Dick Thompson received B.A., M.S., and M.Ed. degrees from Towson University. For 38 years, Thompson was a seventh-grade language arts teacher in Carroll County Public Schools, instructing well over 5,000 young people. He has received seven teaching awards including Carroll County Teacher of the Year and was a finalist in The Disney Channel Salutes the American Teacher competition. Thompson continues to volunteer and instruct in Baltimore City Public Schools and is excited to bring his enthusiasm and love of literature and film to his new friends at the Osher Lifelong Learning Institute at Towson University.
You spent a lot of your professional career teaching middle school students. What did you teach and how does that experience inform your life and work now?
I taught seventh-grade language arts at West Middle School for 38 years. My curriculum involved literature and grammar, but I made public speaking a major emphasis of my academic program. Students gave five speeches during the year and grew tremendously as speakers and as self-confident individuals. In terms of working at Osher, there are certain characteristics that students of all ages appreciate in an instructor—creativity, humanity, kindness, and a genuine desire to do the best job possible.
You’re slated to teach a class on the film “Ben-Hur” at Osher in the upcoming spring 2022 semester. Can you tell us a little about the course?
“Ben-Hur” (1959) represented the pinnacle of film-making at the time of its release. It is a spectacle on the grandest level. However, the complex story of the main character and his difficult life journey through betrayal, suffering, revenge and redemption makes it a struggle that we can all identify with today. When I was 12, I became a Christian due to the characterization of Jesus Christ in the film, and I think those taking the class will find themselves enriched on both a moral and spiritual level. In addition, I hope they will learn a good deal about the process involved in making any classic motion picture.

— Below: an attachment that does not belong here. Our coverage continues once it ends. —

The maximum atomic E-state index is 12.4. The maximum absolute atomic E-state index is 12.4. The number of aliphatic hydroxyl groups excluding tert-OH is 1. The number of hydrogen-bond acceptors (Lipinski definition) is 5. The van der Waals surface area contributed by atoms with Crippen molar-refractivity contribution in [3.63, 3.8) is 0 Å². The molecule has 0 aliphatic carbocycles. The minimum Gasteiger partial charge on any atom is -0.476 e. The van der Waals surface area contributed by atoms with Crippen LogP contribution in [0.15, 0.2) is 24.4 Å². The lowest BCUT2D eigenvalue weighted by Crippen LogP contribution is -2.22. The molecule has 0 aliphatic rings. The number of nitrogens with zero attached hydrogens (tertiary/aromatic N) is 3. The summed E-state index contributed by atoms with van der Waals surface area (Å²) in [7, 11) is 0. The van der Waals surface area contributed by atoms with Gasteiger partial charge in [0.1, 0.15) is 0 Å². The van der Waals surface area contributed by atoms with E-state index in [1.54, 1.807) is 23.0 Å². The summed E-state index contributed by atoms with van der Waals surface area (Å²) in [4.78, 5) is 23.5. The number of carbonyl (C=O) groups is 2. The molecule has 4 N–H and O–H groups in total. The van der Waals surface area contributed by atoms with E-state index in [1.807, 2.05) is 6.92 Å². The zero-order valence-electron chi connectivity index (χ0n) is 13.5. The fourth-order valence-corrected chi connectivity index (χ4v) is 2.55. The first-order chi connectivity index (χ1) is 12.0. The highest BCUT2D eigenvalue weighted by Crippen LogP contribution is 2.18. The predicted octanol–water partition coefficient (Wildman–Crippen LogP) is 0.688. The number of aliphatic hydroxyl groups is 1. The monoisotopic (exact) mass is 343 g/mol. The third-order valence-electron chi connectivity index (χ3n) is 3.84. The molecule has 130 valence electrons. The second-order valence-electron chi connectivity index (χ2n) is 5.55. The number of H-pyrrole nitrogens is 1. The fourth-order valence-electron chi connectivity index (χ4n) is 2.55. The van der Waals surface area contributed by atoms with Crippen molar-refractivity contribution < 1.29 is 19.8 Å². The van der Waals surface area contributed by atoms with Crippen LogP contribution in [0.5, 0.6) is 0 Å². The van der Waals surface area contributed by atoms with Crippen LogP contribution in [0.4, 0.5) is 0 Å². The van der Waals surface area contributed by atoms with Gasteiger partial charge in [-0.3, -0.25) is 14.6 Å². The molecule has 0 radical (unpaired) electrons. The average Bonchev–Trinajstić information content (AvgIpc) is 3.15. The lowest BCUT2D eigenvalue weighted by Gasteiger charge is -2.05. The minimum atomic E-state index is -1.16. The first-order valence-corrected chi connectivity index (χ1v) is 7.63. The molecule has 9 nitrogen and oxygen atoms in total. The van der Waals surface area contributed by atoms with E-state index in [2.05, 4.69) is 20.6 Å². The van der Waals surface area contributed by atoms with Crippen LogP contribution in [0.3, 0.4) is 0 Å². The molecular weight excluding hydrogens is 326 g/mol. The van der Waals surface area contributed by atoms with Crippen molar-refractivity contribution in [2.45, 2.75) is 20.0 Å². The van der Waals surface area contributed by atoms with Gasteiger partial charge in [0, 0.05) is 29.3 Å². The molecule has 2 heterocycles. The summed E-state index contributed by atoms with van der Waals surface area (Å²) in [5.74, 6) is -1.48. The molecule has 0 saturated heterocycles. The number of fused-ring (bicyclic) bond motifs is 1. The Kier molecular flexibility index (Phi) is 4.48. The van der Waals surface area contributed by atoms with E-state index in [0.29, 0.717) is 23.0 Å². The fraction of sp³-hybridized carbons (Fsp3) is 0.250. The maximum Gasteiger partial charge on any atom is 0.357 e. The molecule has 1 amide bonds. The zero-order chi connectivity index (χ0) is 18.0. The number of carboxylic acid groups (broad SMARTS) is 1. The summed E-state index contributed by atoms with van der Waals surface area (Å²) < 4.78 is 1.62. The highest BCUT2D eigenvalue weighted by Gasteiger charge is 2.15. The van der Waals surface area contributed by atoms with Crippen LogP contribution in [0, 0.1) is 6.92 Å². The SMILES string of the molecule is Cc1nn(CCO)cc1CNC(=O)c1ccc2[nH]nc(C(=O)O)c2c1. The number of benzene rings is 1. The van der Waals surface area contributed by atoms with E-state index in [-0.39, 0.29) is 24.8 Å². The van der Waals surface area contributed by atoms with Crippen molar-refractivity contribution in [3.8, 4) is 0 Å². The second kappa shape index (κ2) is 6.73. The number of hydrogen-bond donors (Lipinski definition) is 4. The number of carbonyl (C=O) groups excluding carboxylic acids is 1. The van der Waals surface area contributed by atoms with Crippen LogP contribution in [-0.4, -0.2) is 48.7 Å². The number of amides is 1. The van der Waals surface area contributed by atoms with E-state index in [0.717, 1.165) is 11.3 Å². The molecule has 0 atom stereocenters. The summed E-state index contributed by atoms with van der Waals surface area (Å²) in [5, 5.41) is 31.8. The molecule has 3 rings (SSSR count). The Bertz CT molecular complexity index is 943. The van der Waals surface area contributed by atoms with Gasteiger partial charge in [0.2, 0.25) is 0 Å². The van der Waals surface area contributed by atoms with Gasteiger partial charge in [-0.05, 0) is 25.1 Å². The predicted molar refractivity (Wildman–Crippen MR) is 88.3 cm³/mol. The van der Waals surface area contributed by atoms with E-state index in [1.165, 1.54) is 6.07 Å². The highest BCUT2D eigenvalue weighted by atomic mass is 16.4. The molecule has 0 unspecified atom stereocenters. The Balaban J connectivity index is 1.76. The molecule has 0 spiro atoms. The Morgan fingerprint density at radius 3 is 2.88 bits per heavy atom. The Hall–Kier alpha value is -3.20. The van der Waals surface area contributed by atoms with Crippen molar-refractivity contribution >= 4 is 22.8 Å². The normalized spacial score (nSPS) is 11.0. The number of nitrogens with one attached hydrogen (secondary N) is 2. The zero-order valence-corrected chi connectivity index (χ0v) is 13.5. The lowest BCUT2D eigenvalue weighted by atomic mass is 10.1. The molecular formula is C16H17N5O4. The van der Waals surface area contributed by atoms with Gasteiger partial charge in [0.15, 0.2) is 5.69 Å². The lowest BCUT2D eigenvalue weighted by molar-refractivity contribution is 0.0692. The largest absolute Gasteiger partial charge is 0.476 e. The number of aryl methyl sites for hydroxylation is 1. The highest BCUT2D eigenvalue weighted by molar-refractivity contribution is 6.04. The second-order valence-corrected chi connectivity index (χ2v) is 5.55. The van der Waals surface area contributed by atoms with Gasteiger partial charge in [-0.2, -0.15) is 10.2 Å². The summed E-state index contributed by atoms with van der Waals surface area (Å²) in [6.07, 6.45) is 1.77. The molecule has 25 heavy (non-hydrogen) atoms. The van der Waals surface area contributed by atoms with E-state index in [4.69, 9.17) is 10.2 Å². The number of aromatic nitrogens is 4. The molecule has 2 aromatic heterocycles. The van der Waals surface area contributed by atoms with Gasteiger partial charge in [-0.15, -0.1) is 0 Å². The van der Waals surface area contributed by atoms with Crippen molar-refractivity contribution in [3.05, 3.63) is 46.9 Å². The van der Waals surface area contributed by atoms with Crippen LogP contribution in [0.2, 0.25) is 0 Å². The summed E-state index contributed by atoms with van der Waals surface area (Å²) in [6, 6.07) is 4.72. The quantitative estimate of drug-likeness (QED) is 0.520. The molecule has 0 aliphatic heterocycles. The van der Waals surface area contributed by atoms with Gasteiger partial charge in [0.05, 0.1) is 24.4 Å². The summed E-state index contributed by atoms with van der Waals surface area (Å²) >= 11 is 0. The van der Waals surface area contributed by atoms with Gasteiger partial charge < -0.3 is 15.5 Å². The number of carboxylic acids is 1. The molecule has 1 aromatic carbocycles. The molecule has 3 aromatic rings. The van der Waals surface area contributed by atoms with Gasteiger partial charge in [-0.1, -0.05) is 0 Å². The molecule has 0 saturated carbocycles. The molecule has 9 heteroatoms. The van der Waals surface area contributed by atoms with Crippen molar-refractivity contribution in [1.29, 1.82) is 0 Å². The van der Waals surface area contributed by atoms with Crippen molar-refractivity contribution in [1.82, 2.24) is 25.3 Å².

You taught a class on Charles Dickens’ story, “A Christmas Carol”, for this fall semester. What made you want to teach this course and why is that story important to you?
As a middle school teacher, I was lucky enough to teach “A Christmas Carol” for many years. And now, it was great to teach the novel to a group of Osher adults with the same appreciation for it that I have. I love the novella’s charm, wit, and singular creativity. Its universal themes affirm our human spirit—that forgiveness is possible for all people, that we can always begin again if we fail, and that life is made infinitely richer by sharing, caring, and giving to others. The major reason Dickens wrote this classic was to draw attention to the neglect and mistreatment of poor children in 1843 London, as seen in the plights of Tiny Tim and the children, Want and Ignorance. As a teacher, I try to give 110% effort to all my students, for there is no higher calling than to positively impact them in any and every way possible.
Can you tell us about the first time you experienced/read/watched “A Christmas Carol”? Do you have a favorite film adaptation?
I read “A Christmas Carol” in junior high school in the 1960s and was struck by its iconic characters and rich language. I love ghost stories and this classic is the ultimate ghost story, but with a very ethical and moral underpinning. My favorite film adaptation of Dickens’ classic is the same as many of the members of my Osher class—the British 1951 version starring Alistair Sim. Mr. Sim’s brilliant performance and his wonderful supporting cast have never been equaled.
How is the Christmas Carol story relevant today, on both a societal and an individual level? What has been its influence on you? Is there a message from “A Christmas Carol” that you think is especially important during these times?
Considering the political and cultural divides that plague our society today, the relevance of “A Christmas Carol” is striking. In Scrooge we see all of the hatreds, jealousies, prejudices and pessimism of the modern world brought into sharp focus. Yet, Scrooge is redeemed and transformed simply by opening his heart to kindness, generosity, and compassion. It may seem simplistic, but I believe our world can be transformed in the same way. As Anne Frank wrote in her diary before being taken away to torture and death in a Nazi concentration camp, “In spite of everything, I still believe that people are good at heart.” Dickens believed this, and I do, too.